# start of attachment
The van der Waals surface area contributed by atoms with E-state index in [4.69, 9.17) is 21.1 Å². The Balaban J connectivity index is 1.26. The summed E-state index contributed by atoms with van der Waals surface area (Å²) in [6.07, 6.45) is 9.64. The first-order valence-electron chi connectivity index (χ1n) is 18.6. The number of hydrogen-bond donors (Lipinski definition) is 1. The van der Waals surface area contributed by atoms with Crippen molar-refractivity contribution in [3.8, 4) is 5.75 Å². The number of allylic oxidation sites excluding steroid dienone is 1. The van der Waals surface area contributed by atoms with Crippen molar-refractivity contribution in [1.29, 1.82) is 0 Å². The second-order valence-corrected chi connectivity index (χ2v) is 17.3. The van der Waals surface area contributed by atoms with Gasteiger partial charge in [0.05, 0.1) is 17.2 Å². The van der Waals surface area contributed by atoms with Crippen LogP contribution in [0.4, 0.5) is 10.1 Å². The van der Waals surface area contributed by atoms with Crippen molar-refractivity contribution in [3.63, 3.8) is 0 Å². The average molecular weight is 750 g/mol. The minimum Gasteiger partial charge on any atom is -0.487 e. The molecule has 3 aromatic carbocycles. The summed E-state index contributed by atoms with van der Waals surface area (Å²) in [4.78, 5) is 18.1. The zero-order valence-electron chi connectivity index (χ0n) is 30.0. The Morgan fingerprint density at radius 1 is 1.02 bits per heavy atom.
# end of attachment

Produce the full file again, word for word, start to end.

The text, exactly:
The van der Waals surface area contributed by atoms with E-state index in [4.69, 9.17) is 21.1 Å². The Balaban J connectivity index is 1.26. The summed E-state index contributed by atoms with van der Waals surface area (Å²) in [6.07, 6.45) is 9.64. The first-order valence-electron chi connectivity index (χ1n) is 18.6. The number of hydrogen-bond donors (Lipinski definition) is 1. The van der Waals surface area contributed by atoms with Crippen molar-refractivity contribution in [3.8, 4) is 5.75 Å². The number of allylic oxidation sites excluding steroid dienone is 1. The van der Waals surface area contributed by atoms with Crippen molar-refractivity contribution in [1.29, 1.82) is 0 Å². The second-order valence-corrected chi connectivity index (χ2v) is 17.3. The van der Waals surface area contributed by atoms with Gasteiger partial charge in [0.05, 0.1) is 17.2 Å². The van der Waals surface area contributed by atoms with Crippen LogP contribution in [0.4, 0.5) is 10.1 Å². The van der Waals surface area contributed by atoms with Crippen molar-refractivity contribution in [3.63, 3.8) is 0 Å². The average molecular weight is 750 g/mol. The minimum Gasteiger partial charge on any atom is -0.487 e. The molecule has 3 aromatic carbocycles. The summed E-state index contributed by atoms with van der Waals surface area (Å²) in [4.78, 5) is 18.1. The zero-order valence-electron chi connectivity index (χ0n) is 30.0. The Morgan fingerprint density at radius 1 is 1.02 bits per heavy atom.